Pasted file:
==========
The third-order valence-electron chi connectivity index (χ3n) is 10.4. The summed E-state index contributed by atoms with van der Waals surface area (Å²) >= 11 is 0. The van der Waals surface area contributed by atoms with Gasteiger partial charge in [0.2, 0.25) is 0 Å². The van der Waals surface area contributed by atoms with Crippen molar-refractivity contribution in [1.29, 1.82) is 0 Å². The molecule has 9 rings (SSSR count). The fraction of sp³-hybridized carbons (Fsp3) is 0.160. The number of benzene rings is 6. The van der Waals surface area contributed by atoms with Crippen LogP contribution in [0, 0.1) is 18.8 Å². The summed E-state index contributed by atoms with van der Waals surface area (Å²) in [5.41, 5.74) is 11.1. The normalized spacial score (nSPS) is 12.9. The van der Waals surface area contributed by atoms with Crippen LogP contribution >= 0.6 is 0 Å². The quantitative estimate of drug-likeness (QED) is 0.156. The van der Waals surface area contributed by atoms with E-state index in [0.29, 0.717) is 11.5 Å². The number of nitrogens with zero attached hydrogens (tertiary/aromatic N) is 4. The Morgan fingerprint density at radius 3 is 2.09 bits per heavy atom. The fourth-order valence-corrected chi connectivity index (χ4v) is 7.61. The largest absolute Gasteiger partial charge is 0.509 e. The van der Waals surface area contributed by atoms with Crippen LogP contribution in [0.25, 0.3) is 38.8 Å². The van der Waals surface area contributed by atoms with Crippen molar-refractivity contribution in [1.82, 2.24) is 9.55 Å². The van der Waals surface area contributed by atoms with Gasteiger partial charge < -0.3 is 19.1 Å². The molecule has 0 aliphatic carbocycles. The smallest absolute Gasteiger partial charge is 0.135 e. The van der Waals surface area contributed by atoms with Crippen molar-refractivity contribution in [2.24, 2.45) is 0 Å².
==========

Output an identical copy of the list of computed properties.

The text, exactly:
The third-order valence-electron chi connectivity index (χ3n) is 10.4. The summed E-state index contributed by atoms with van der Waals surface area (Å²) >= 11 is 0. The van der Waals surface area contributed by atoms with Gasteiger partial charge in [0.2, 0.25) is 0 Å². The van der Waals surface area contributed by atoms with Crippen molar-refractivity contribution in [1.29, 1.82) is 0 Å². The molecule has 9 rings (SSSR count). The fraction of sp³-hybridized carbons (Fsp3) is 0.160. The number of benzene rings is 6. The van der Waals surface area contributed by atoms with Crippen LogP contribution in [0, 0.1) is 18.8 Å². The summed E-state index contributed by atoms with van der Waals surface area (Å²) in [5.41, 5.74) is 11.1. The normalized spacial score (nSPS) is 12.9. The van der Waals surface area contributed by atoms with Crippen LogP contribution >= 0.6 is 0 Å². The quantitative estimate of drug-likeness (QED) is 0.156. The van der Waals surface area contributed by atoms with E-state index in [0.29, 0.717) is 11.5 Å². The number of nitrogens with zero attached hydrogens (tertiary/aromatic N) is 4. The Morgan fingerprint density at radius 3 is 2.09 bits per heavy atom. The fourth-order valence-corrected chi connectivity index (χ4v) is 7.61. The largest absolute Gasteiger partial charge is 0.509 e. The van der Waals surface area contributed by atoms with Crippen LogP contribution in [0.25, 0.3) is 38.8 Å². The van der Waals surface area contributed by atoms with Crippen molar-refractivity contribution in [1.82, 2.24) is 9.55 Å². The van der Waals surface area contributed by atoms with Gasteiger partial charge < -0.3 is 19.1 Å². The molecule has 0 aliphatic carbocycles. The smallest absolute Gasteiger partial charge is 0.135 e. The van der Waals surface area contributed by atoms with Crippen molar-refractivity contribution in [2.24, 2.45) is 0 Å².